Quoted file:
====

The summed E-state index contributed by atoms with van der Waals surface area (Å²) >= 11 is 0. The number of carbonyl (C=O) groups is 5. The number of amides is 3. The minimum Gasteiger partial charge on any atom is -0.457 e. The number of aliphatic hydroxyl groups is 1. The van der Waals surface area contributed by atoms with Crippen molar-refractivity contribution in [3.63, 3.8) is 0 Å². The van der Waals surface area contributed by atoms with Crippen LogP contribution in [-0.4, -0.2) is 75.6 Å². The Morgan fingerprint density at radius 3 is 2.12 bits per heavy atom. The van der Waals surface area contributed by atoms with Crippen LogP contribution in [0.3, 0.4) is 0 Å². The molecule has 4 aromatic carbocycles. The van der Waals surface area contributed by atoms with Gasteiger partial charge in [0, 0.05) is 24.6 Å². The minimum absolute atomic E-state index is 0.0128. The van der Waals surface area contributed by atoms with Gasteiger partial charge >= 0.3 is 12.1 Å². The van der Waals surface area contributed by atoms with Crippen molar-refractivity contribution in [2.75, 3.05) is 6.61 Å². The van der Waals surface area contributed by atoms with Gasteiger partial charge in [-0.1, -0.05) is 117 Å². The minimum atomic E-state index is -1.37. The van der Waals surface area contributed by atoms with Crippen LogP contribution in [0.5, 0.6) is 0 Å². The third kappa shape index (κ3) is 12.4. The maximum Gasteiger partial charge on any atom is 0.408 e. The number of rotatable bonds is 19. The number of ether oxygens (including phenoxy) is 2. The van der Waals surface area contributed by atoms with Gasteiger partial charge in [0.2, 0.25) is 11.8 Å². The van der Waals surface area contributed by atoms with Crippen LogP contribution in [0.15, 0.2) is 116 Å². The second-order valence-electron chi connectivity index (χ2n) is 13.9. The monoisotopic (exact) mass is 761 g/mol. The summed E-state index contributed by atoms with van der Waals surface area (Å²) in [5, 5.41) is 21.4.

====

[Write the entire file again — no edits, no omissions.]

The summed E-state index contributed by atoms with van der Waals surface area (Å²) >= 11 is 0. The number of carbonyl (C=O) groups is 5. The number of amides is 3. The minimum Gasteiger partial charge on any atom is -0.457 e. The number of aliphatic hydroxyl groups is 1. The van der Waals surface area contributed by atoms with Crippen molar-refractivity contribution in [3.63, 3.8) is 0 Å². The van der Waals surface area contributed by atoms with Crippen LogP contribution in [-0.4, -0.2) is 75.6 Å². The Morgan fingerprint density at radius 3 is 2.12 bits per heavy atom. The van der Waals surface area contributed by atoms with Crippen LogP contribution in [0.3, 0.4) is 0 Å². The molecule has 4 aromatic carbocycles. The van der Waals surface area contributed by atoms with Gasteiger partial charge in [0, 0.05) is 24.6 Å². The minimum absolute atomic E-state index is 0.0128. The van der Waals surface area contributed by atoms with Gasteiger partial charge >= 0.3 is 12.1 Å². The van der Waals surface area contributed by atoms with Crippen molar-refractivity contribution in [2.75, 3.05) is 6.61 Å². The van der Waals surface area contributed by atoms with Gasteiger partial charge in [-0.1, -0.05) is 117 Å². The minimum atomic E-state index is -1.37. The van der Waals surface area contributed by atoms with Crippen LogP contribution in [0.5, 0.6) is 0 Å². The third kappa shape index (κ3) is 12.4. The maximum Gasteiger partial charge on any atom is 0.408 e. The number of rotatable bonds is 19. The number of ether oxygens (including phenoxy) is 2. The van der Waals surface area contributed by atoms with Gasteiger partial charge in [0.2, 0.25) is 11.8 Å². The van der Waals surface area contributed by atoms with Crippen LogP contribution in [0.15, 0.2) is 116 Å². The second-order valence-electron chi connectivity index (χ2n) is 13.9. The monoisotopic (exact) mass is 761 g/mol. The summed E-state index contributed by atoms with van der Waals surface area (Å²) in [5, 5.41) is 21.4.